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Prison Ministry – It’s No Joke

Lay missioners Jeff Sved and Hady Mendez outside a prison in Bolivia

My family and friends laugh at me when I say,“ Talk to you later. I gotta go to jail,” “It sounds funny,” they tell me. But for me it’s the most natural thing in the world. It’s what I do.

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Waiting in line with families to get into the prison

I started prison ministry roughly six months ago. When I first started going to jail, it was so much fun. I enjoyed getting to know the women, making new friends, and telling them about myself as they were all really curious about who this “new girl” was that kept coming to visit them.

My ministry here has grown over time. At first I went to the peluqueria, or hair salon, every other week. Then I was going to prison with my Manos crew to do manualidades, or arts and craft classes.

After being in prison for a few months, one of the women asked me if I would be willing to practice English with her and a few of the other women. I took that on and practice with them over lunch every other Monday.

And finally, about two months ago, I started a faith-sharing group. The faith-sharing group excites me the most since it is where the women talk most honestly about their fears, their sadness, their disappointments, and their hopes for the future.

All in all, I would say my ministry is truly enjoyable. I feel alive when I’m with these women. I feel like there is truly a mutual friendship that has developed. And I feel that maybe, just maybe, some of these women are going to have a different life when they get out of jail and I will get to hear about it or see it first hand.

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Morning prayer at Manos Con Libertad, where some of the women leaving prison come to train and work.

So you can imagine the emotions I felt the other day when one of the women announced during a game of “Truth or Dare” that she would be returning to her old way of life (selling drugs). I nearly fell off my chair. I was shocked. I was angry. But most of all I was sad. How could she? “Jane” knows how damaging it would be if she were to get caught again. Jane is the mother of four children. Is this really the kind of risk she should be taking?

Jane loves her kids like a mother should. She will do absolutely anything for them. ANYTHING. And that is why she is willing to take this risk. Because her goal is to take her children, move out of the country, and give them a better life. Does this justify her actions? NO. Does it explain them? YES.

So what am I to do with this situation? I’ve asked around (to more experienced people) and the answers that come back are all the same. I can be her friend. I can NOT judge her. I can express my concern.   I can tell her I care. I can pray for and with her. And then I have to stand back and watch what happens. Many people say it’s like watching your child make mistakes. You want to stop them but you can’t. You want to not love them, but you can’t do that either. You just have to pray and wait.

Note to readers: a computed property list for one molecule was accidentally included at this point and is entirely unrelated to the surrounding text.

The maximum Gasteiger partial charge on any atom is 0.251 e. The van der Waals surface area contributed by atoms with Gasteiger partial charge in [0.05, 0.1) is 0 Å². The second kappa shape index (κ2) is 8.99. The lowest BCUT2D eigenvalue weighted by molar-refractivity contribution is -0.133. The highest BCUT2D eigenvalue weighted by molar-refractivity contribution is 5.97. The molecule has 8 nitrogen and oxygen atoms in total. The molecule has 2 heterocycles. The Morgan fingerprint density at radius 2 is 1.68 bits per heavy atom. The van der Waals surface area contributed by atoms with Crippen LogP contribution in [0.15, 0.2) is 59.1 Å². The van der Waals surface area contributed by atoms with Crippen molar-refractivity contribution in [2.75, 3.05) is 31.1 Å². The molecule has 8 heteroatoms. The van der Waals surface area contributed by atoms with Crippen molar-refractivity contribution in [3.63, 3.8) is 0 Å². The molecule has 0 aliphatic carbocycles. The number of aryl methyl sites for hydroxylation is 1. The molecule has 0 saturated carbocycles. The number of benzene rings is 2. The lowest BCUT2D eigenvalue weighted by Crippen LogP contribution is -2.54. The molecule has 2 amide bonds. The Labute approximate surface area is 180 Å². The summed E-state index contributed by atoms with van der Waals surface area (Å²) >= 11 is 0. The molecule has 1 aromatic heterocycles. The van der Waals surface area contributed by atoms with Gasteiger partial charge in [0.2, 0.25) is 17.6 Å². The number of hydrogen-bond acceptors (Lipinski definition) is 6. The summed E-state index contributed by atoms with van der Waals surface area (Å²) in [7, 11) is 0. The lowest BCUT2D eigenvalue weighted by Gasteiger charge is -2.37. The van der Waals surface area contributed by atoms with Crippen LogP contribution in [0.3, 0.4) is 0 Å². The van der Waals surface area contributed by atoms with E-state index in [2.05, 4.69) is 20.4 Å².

It’s a very helpless feeling to be around these women and not be able to do more.   Sometimes I hesitate when I walk through the doors into the prison.   I have to brace myself for the stories I will hear, the disappointments I will experience, and the pain and sadness that I know will come.

But God has called me here. All the way to Cochabamba. To do this work.


Chapel of San Sebastian Prison

That helpless feeling. That feeling that tells me things are going to happen and there’s nothing I can do about it. That’s the same feeling the women feel everyday. And by walking along side them now I get to feel it too.

There is power in accompaniment, people!!! My hope is that I am able to be strong enough to offer them hope during this time of despair. That I may still have the courage to smile even when sometimes it’s the hardest thing for me to do. And that I still find a way to show love and non-judgment even when the women make decisions I’m whole-heartedly against. This is my hope and prayer.

Please join me in praying for missioners all over the world who engage in difficult, but meaningful work everywhere. Paz y Bien!

A self-described “Hija de Brooklyn y Puerto Rico,” Hady Mendez is the youngest of four daughters raised by Puerto Rican parents in Brooklyn, NY. A proud Jasper, Hady graduated from Manhattan College in Riverdale, NY, before starting a corporate career in technology that lasted for more than 20 years. Hady has a true passion for world travel and social justice and recently returned from two years of mission in Cochabamba, Bolivia.